Sunday, January 07, 2007

Ancient Hebrew; Rabbinic Hebrew; Israeli Hebrew

I'm enjoying the current Biblical Blog Carnival (# 13), which I mentioned a few posts ago. I wanted to make note here of the link there to the Simon Holloway post / discussion about getting clear on the different Hebrew languages (click here). In my experience, the general public and even many university students are not aware that firm lines must be drawn between, say, Biblical Hebrew and Rabbinic Hebrew.

Beginning by 200 c.e., the Rabbinic Hebrew of such early Jewish literature as the Midrashim and the Mishnah emerged as a distinct new language over against earlier Hebrew. One of the key marks of this, according to Simon H., is Rabbinic Hebrew's consistent and clear use of verbs to convey tense. This differs from the meaning given to verbs by prefix forms and affix forms in classical Hebrew, where "aspect," not "tense," is often the meaning being conveyed.

Now, what about the status of modern Israeli Hebrew? Simon H. notes that it was Tyler Williams in a post on his blog (click here) who recently posted on Ghil’ad Zuckermann's arguments that modern Israeli Hebrew is not the language of the prophet Isaiah (or of other biblical figures). Modern Hebrew is a whole new animal.

Simon is suspicious of Zuckermann's arguments in his main post, but in the comments section the discussion gets interesting. One reader, David Cohen, points out that Zuckermann has indeed presented real evidence that "Israeli" is marked as new language by more than just a new vocabulary / lexicon. I note that one of the articles where Z. presents this work has a provocative title: "Israel’s Main Language as a Semi-Engineered Semito-European Hybrid Language."


Anonymous Simon Holloway said...

Concerning the provocative title, I believe that Zuckermann's thrust is that Israeli Hebrew constitutes neither a Semitic nor an Indo-European language. Not having read his syntactic work it's hard for me to comment, but this does strike me as a prime example of how linguistic terminology can become so pervasive that it actually obscures our appreciation of the language itself. After all, isn't the precise delineation of a language family rather arbitrary? How do we separate Indo from Iranian? Or Canaanite from Aramaic? Or even Semitic from European? I can't help but feel sometimes that the technical distinction between languages is informing our understanding of those languages to a greater degree than our understanding should be informing the nature of the technical distinction.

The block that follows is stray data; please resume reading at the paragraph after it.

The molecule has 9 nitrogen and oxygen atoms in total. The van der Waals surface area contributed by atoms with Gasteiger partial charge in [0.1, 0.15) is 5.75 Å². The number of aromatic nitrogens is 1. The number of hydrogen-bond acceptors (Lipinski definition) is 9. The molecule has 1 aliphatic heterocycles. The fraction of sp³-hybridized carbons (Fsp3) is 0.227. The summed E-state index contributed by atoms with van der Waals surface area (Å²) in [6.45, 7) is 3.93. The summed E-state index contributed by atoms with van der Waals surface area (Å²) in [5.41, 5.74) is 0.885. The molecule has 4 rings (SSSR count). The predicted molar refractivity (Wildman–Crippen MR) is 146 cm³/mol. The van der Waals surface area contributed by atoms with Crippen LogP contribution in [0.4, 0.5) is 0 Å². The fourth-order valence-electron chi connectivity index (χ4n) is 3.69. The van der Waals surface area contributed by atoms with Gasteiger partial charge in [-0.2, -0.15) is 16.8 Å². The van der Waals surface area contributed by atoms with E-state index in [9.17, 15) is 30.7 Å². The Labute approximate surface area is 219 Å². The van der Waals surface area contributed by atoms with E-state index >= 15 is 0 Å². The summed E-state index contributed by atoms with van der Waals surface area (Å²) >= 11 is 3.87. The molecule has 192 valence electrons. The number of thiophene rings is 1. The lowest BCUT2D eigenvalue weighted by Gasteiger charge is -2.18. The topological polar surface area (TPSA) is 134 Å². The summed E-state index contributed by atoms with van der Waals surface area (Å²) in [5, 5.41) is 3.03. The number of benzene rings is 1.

(And thanks for the mention, by the way!)

Mon Jan 08, 06:29:00 PM GMT-5  
Blogger S and C said...

Thanks for commenting Simon; I'm honored. Yes, I agree. It is often a rather arbitrary thing to insist that this here is a separate and language and this here is a mere dialect, and so forth. I read recently that "a language is simply a dialect with its own army." Norwegian, Swedish, and Danish are essentially all dialects of one language; and speakers within some of the seven dialect-groups of Chinese cannot really communicate with each other! ---S.

Mon Jan 08, 08:49:00 PM GMT-5  
Anonymous Anonymous said...

Of course "a language is a dialect with a navy" etc. But that has little to do with the case of what Professor G. Zuckermann calls "Israeli". German has many dialects, Latin is the "mother" of Italian. From his publications I understand that the point he is trying to make is that "Israeli" is different from all these cases from the point of view of linguistic genetics. The parents of the "first Italian speakers" spoke a Romance language. The parents of the first "Israeli" speakers did not speak a Semitic language.

Anyhow, I totally agree with Professor Zuckermann that the Hebrew Bible should be translated into what he calls "Israeli". From my own teaching experience, I can tell that Israelis misunderstand Hebrew all the time!

Sun Jan 14, 10:50:00 AM GMT-5  
Blogger S and C said...

This is simply fascinating! Is it true, then, that there is no modern Israeli translation of the Hebrew Bible?? Anonymous, we would love an example or two of the kind of misunderstandings that can occur. The one that I often use is the old story of Frank Cross and his coversation with the Israeli police officer who pulled him over, in which the officer ended up doubled over in laughter... --SLC

Sun Jan 14, 12:07:00 PM GMT-5  
Anonymous Anonymous said...

S and C,

Professor Ghil'ad Zuckermann provides hundreds of examples of such misunderstandings. Some of them are mentioned in the section below, which I found in a published article which appears in his website. You can have a look at

I am not sure why Zuckermann, whose intellectual courage I admire, uses here the term "Israeli Hebrew" rather than his usual "Israeli". I suspect that he does so so the non-linguist readers unfamiliar with the ongoing Hebrew-Israeli debate will still understand what he is talking about. The article was published in 2006 in Journal of Modern Jewish Studies 5.1: 57-71. You can have a look at the list at